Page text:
The Rising Sons “The Rising Sons”
The Rising Sons seem to have done things backwards. Built around Taj Mahal, Ry Cooder, and Jesse Lee Kincaid (whose ‘She Sang Hymns Out of Tune’ would later find its way onto records by Nilsson, Hearts and Flowers, and the Dillards), the band would certainly have been deemed a supergroup had it gotten its act together a couple of years down the line. As it stands, the band first made a name for itself on the hip side of the Los Angeles folk scene before eventually finding its way into the studio with producer Terry Melcher, fresh from his success with the Byrds. Though these recording sessions would ultimately lead to the demise of the band, they yielded a strong, if scatterbrained, collection of blues-oriented folk-rock – excellent music that would unfortunately remain unreleased for over thirty years.
Though a compact disc of the band’s recordings was compiled in the late nineties, it was put together as a historical or archival release, and as such, was a little messy in its presentation (a handful of the cuts featured new, overdubbed vocals by Taj Mahal). Fortunately, however, Sundazed Records has recently taken matters into their own hands and pulled off a beautiful restoration job, putting together twelve of the leanest cuts from that mid-sixties session and releasing what they think the first Rising Sons record would have been like, had it actually seen daylight. Even the artwork on this release has been carefully and lovingly designed to look like a vintage record jacket.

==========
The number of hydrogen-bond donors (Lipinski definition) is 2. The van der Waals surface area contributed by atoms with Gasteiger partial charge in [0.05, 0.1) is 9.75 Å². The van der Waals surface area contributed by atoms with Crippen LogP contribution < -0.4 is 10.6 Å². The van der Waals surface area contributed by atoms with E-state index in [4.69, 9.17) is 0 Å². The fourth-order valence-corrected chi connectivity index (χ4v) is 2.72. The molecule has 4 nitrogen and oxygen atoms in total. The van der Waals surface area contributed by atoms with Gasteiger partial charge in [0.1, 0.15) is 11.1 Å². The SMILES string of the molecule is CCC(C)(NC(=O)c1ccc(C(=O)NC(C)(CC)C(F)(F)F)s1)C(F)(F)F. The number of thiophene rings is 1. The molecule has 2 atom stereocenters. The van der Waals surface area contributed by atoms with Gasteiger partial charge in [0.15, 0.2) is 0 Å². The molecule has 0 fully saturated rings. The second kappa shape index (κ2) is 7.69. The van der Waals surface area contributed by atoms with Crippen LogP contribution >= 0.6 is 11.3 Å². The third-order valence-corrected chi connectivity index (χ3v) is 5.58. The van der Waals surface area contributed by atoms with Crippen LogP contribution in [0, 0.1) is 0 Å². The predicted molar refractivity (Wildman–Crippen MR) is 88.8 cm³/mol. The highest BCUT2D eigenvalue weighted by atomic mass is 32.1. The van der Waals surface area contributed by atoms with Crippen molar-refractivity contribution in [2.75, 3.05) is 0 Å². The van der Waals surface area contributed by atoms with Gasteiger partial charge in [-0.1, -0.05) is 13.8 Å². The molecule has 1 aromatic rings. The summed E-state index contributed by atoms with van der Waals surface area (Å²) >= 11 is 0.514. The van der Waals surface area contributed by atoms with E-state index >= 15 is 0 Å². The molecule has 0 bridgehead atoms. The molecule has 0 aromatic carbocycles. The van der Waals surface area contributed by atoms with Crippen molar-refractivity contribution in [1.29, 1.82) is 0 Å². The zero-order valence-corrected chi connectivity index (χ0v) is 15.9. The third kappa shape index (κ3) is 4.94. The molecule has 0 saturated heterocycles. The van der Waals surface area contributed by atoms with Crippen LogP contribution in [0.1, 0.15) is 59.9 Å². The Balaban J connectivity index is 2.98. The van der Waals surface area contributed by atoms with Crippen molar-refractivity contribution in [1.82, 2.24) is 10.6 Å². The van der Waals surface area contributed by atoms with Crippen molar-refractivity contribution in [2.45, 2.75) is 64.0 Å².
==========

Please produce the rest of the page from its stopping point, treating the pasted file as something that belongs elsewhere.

The album opens with “Statesboro Blues,” the Blind Willie McTell standard, and a barreling take on the Monkees tune “Take A Giant Step.” Both songs would later be re-cut by Taj Mahal in arguably superior arrangements, but the sides here have a brash recklessness to them that’s both engaging and refreshing. Cooder’s slide guitar and Kincaid’s twelve-string are all over the place, buzzing around the songs and really propelling above your usual late-sixties fare. When the band sets aside the fuzz tones and brings out the acoustic instruments on “The 2:10 Train,” it’s extraordinary to hear how beautiful the Sons can sound when they put their minds to it. Linda Albertano and Tom Campbell’s folk ballad positively dances here, and is as laid back as the earlier cuts are furious, gesturing towards the road Taj would soon take with Jesse Ed Davis and beyond.
If you dig the later work of any of the members involved, or are simply looking for a righteous slice of Los Angeles folk rock, the Rising Sons album delivers. The band manages to deliver an eclectic range of Americana with the perfect blend of rock and roll attitude and musical traditionalism. If it all sounds a little wild and messy, it comes with the territory – this stuff is the real deal. Dig.
“Take A Giant Step”